is rich in gardens.
of those gardens in Virginia’s state capital are now
connected into what is called the Richmond Garden Trail
— eight sites that provide different garden
experiences — large public garden, sculpture garden,
an estate, classic Virginia garden, historic landscape
and small gardens tucked in unexpected places.
trail capitalizes on the growing interest in garden
tourism, and features a user-friendly itinerary of
garden-related experiences within an easy geographic
area," says Beth Monroe, spokeswoman at Lewis
Ginter Botanical Garden and one of the trail’s
there is certainly room for the garden trail to grow to
include more sites."
in partnership with Richmond Region Tourism and the
historic Jefferson Hotel, the trail features eight
initial attractions: the Ginter Garden, Maymont mansion,
Virginia Museum of Fine Arts, Agecroft Hall, Virginia
Museum of Architecture and Design, Capitol Square,
Valentine Richmond History Center and the Edgar Allen
attractions on the trail include the 82-acre Ginter
Garden with its 50 acres of plantings and the 100-acre
historic Maymont with its national and seven state
like the Enchanted Garden at the Edgar Allen Poe Museum,
are hidden gems.
Edgar Allan Poe Museum’s Enchanted Garden was designed
in 1921 as Virginia’s first monument to a writer, says
Jaime Fawcett, executive director at the museum.
founders constructed the garden’s pergola, walls,
paths and benches from materials salvaged from a variety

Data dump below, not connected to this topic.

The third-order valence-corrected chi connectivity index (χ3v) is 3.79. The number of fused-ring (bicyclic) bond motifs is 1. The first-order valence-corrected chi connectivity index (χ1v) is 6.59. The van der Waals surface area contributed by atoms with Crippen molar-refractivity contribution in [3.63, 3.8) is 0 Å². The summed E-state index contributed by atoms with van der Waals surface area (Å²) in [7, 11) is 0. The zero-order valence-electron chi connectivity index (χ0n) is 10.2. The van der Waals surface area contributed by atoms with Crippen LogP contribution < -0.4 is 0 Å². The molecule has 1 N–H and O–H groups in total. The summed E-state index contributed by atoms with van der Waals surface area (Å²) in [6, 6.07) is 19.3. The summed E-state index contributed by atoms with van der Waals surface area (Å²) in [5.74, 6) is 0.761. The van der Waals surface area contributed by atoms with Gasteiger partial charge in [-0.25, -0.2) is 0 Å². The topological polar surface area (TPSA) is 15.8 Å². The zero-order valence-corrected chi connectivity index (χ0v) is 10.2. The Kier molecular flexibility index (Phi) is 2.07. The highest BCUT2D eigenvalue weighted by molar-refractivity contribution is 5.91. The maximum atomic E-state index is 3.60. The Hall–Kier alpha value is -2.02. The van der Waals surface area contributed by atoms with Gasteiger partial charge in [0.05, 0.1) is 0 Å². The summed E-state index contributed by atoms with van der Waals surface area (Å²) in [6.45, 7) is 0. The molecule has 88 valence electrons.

of buildings in which the author lived or worked.
exalted the landscape garden as the highest form of
poetry, and the Enchanted Garden brings to life the
ideal gardens he celebrated in his poems and short
Garden Club of Virginia is restoring the Enchanted
Garden, Fawcett said. Many of the varieties of plants
originally planted in the Enchanted Garden in the 1920s
will be highlighted.
Enchanted Garden was planted in 1922 to capture the
garden essence in Poe’s poem "To One in
wast that all to me, love,
which my soul did pine —
green isle in the sea, love,
fountain and a shrine,
wreathed with fairy fruits and flowers,
all the flowers were mine."
lesser-known and underused plants good for homes and
gardens you will see on the Richmond Garden Trail,
according to trail developers, include:
You may be familiar with bromeliads as houseplants, but
consider them in the summer landscape to provide color
and interest, suggest horticulturists at the Ginter
summer, the botanical garden uses a bromeliad called
Aechmea blanchetiana to create a focal point in front of
its conservatory this summer. This non-hardy tropical
bromeliad has a striking vase shape, and should be
planted in full sun to achieve a deep orange coloring
(when planted in shade, the color is more muted). It has
a slow growth rate, achieving a height of 2 to 4 feet
and a width of 1 to 2 feet. It is relatively easy to
care for and doesn’t have any major pest or disease
problem. Plant in well-drained soil and water
moderately; this plant can succumb to root rot if
planted in saturated soils, so avoid high clay content.
Bromeliads are not cold hardy in Virginia’s climate,
so they need to be brought inside during the winter or
treated as an annual.
plants: Did you know many Sarracenia, or pitcher plants,
are native to Virginia and can be grown outdoors under
the right conditions? The Ginter Garden has an extensive
collection of Sarracenia plants, which eat insects
because they grow in boggy, nutrient-poor soil, so the
key is to provide this type of environment. Plant in a
well-watered area, but do not put them in standing
water, according to Ginter gardeners. A sandy-mix soil
is recommended – adding sphagnum moss is also helpful.
Sarracenia are generally low maintenance, but they will
freely hybridize, so Lewis Ginter cuts the flowers
before they go to seed.
Museum’s Enchanted Garden,